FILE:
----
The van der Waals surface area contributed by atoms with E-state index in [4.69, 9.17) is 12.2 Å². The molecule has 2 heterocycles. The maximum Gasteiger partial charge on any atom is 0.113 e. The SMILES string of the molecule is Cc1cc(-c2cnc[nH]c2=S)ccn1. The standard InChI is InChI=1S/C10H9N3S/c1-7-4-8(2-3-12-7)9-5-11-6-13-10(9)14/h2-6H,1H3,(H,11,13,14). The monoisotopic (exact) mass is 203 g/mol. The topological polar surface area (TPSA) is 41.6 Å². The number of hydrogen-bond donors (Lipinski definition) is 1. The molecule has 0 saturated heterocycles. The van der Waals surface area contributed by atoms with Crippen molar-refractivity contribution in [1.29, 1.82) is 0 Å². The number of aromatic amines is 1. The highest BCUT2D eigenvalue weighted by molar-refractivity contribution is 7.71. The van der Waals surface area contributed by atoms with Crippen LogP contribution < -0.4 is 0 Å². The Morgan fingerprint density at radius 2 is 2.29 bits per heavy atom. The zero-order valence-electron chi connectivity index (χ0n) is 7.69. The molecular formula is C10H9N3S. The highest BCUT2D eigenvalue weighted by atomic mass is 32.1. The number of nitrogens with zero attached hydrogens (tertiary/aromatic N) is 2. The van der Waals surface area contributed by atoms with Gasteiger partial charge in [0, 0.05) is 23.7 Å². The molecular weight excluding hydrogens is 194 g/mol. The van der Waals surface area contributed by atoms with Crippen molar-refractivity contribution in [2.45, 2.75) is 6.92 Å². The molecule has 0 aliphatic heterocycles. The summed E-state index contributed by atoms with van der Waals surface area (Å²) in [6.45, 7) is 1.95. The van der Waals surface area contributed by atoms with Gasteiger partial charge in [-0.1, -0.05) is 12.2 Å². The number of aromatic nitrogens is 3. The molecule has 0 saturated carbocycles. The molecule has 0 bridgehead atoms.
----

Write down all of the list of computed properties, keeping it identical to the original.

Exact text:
The van der Waals surface area contributed by atoms with E-state index in [4.69, 9.17) is 12.2 Å². The molecule has 2 heterocycles. The maximum Gasteiger partial charge on any atom is 0.113 e. The SMILES string of the molecule is Cc1cc(-c2cnc[nH]c2=S)ccn1. The standard InChI is InChI=1S/C10H9N3S/c1-7-4-8(2-3-12-7)9-5-11-6-13-10(9)14/h2-6H,1H3,(H,11,13,14). The monoisotopic (exact) mass is 203 g/mol. The topological polar surface area (TPSA) is 41.6 Å². The number of hydrogen-bond donors (Lipinski definition) is 1. The molecule has 0 saturated heterocycles. The van der Waals surface area contributed by atoms with Crippen molar-refractivity contribution in [1.29, 1.82) is 0 Å². The number of aromatic amines is 1. The highest BCUT2D eigenvalue weighted by molar-refractivity contribution is 7.71. The van der Waals surface area contributed by atoms with Crippen LogP contribution < -0.4 is 0 Å². The Morgan fingerprint density at radius 2 is 2.29 bits per heavy atom. The zero-order valence-electron chi connectivity index (χ0n) is 7.69. The molecular formula is C10H9N3S. The highest BCUT2D eigenvalue weighted by atomic mass is 32.1. The number of nitrogens with zero attached hydrogens (tertiary/aromatic N) is 2. The van der Waals surface area contributed by atoms with Gasteiger partial charge in [0, 0.05) is 23.7 Å². The molecular weight excluding hydrogens is 194 g/mol. The van der Waals surface area contributed by atoms with Crippen molar-refractivity contribution in [2.45, 2.75) is 6.92 Å². The molecule has 0 aliphatic heterocycles. The summed E-state index contributed by atoms with van der Waals surface area (Å²) in [6.45, 7) is 1.95. The van der Waals surface area contributed by atoms with Gasteiger partial charge in [-0.1, -0.05) is 12.2 Å². The number of aromatic nitrogens is 3. The molecule has 0 saturated carbocycles. The molecule has 0 bridgehead atoms.